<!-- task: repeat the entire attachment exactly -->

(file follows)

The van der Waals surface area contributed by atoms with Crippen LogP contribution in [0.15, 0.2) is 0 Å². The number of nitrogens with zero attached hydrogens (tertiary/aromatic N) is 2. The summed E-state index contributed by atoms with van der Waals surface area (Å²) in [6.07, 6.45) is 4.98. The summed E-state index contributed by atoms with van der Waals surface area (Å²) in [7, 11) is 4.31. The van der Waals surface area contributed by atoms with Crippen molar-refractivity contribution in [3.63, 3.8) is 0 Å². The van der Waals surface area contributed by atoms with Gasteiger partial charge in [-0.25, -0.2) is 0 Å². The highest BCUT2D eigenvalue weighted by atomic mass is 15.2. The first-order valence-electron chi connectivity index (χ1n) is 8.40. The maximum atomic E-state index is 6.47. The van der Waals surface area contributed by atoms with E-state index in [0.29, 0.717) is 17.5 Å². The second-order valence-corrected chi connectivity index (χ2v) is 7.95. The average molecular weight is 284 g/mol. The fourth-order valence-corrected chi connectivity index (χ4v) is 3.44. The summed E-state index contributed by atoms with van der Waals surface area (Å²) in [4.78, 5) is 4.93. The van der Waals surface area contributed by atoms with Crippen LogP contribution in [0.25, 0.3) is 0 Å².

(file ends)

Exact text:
The van der Waals surface area contributed by atoms with Crippen LogP contribution in [0.15, 0.2) is 0 Å². The number of nitrogens with zero attached hydrogens (tertiary/aromatic N) is 2. The summed E-state index contributed by atoms with van der Waals surface area (Å²) in [6.07, 6.45) is 4.98. The summed E-state index contributed by atoms with van der Waals surface area (Å²) in [7, 11) is 4.31. The van der Waals surface area contributed by atoms with Crippen molar-refractivity contribution in [3.63, 3.8) is 0 Å². The van der Waals surface area contributed by atoms with Gasteiger partial charge in [-0.25, -0.2) is 0 Å². The highest BCUT2D eigenvalue weighted by atomic mass is 15.2. The first-order valence-electron chi connectivity index (χ1n) is 8.40. The maximum atomic E-state index is 6.47. The van der Waals surface area contributed by atoms with E-state index in [0.29, 0.717) is 17.5 Å². The second-order valence-corrected chi connectivity index (χ2v) is 7.95. The average molecular weight is 284 g/mol. The fourth-order valence-corrected chi connectivity index (χ4v) is 3.44. The summed E-state index contributed by atoms with van der Waals surface area (Å²) in [4.78, 5) is 4.93. The van der Waals surface area contributed by atoms with Crippen LogP contribution in [0.25, 0.3) is 0 Å².